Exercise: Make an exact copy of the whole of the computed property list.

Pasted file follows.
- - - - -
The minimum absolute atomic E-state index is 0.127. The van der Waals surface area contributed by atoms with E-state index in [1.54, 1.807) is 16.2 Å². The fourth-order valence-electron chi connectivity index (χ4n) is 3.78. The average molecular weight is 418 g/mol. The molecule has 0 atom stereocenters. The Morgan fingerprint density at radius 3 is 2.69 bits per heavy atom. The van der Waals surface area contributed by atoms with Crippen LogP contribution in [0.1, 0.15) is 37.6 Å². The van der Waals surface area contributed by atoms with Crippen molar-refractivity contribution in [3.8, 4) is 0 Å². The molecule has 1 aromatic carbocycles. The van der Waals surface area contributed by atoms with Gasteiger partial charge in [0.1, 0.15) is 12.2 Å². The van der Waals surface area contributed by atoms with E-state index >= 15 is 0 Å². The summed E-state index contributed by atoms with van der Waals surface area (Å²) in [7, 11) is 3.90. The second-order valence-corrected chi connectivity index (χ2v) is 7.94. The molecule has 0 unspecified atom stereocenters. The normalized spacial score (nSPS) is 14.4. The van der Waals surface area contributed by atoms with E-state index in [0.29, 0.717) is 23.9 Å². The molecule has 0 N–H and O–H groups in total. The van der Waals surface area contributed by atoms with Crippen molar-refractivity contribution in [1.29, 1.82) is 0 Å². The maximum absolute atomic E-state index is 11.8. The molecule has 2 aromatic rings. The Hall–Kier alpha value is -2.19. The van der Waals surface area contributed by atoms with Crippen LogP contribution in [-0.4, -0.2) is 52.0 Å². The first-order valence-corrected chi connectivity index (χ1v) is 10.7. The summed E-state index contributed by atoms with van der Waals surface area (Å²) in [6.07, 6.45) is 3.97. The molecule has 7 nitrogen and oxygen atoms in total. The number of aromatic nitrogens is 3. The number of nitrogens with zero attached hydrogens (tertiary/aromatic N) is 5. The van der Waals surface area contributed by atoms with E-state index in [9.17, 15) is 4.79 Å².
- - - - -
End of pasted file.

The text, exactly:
The minimum absolute atomic E-state index is 0.127. The van der Waals surface area contributed by atoms with E-state index in [1.54, 1.807) is 16.2 Å². The fourth-order valence-electron chi connectivity index (χ4n) is 3.78. The average molecular weight is 418 g/mol. The molecule has 0 atom stereocenters. The Morgan fingerprint density at radius 3 is 2.69 bits per heavy atom. The van der Waals surface area contributed by atoms with Crippen LogP contribution in [0.1, 0.15) is 37.6 Å². The van der Waals surface area contributed by atoms with Crippen molar-refractivity contribution in [3.8, 4) is 0 Å². The molecule has 1 aromatic carbocycles. The van der Waals surface area contributed by atoms with Gasteiger partial charge in [0.1, 0.15) is 12.2 Å². The van der Waals surface area contributed by atoms with E-state index >= 15 is 0 Å². The summed E-state index contributed by atoms with van der Waals surface area (Å²) in [7, 11) is 3.90. The second-order valence-corrected chi connectivity index (χ2v) is 7.94. The molecule has 0 unspecified atom stereocenters. The normalized spacial score (nSPS) is 14.4. The van der Waals surface area contributed by atoms with E-state index in [0.29, 0.717) is 23.9 Å². The molecule has 0 N–H and O–H groups in total. The van der Waals surface area contributed by atoms with Crippen molar-refractivity contribution in [1.29, 1.82) is 0 Å². The maximum absolute atomic E-state index is 11.8. The molecule has 2 aromatic rings. The Hall–Kier alpha value is -2.19. The van der Waals surface area contributed by atoms with Crippen LogP contribution in [-0.4, -0.2) is 52.0 Å². The first-order valence-corrected chi connectivity index (χ1v) is 10.7. The summed E-state index contributed by atoms with van der Waals surface area (Å²) in [6.07, 6.45) is 3.97. The molecule has 7 nitrogen and oxygen atoms in total. The number of aromatic nitrogens is 3. The number of nitrogens with zero attached hydrogens (tertiary/aromatic N) is 5. The van der Waals surface area contributed by atoms with E-state index in [9.17, 15) is 4.79 Å².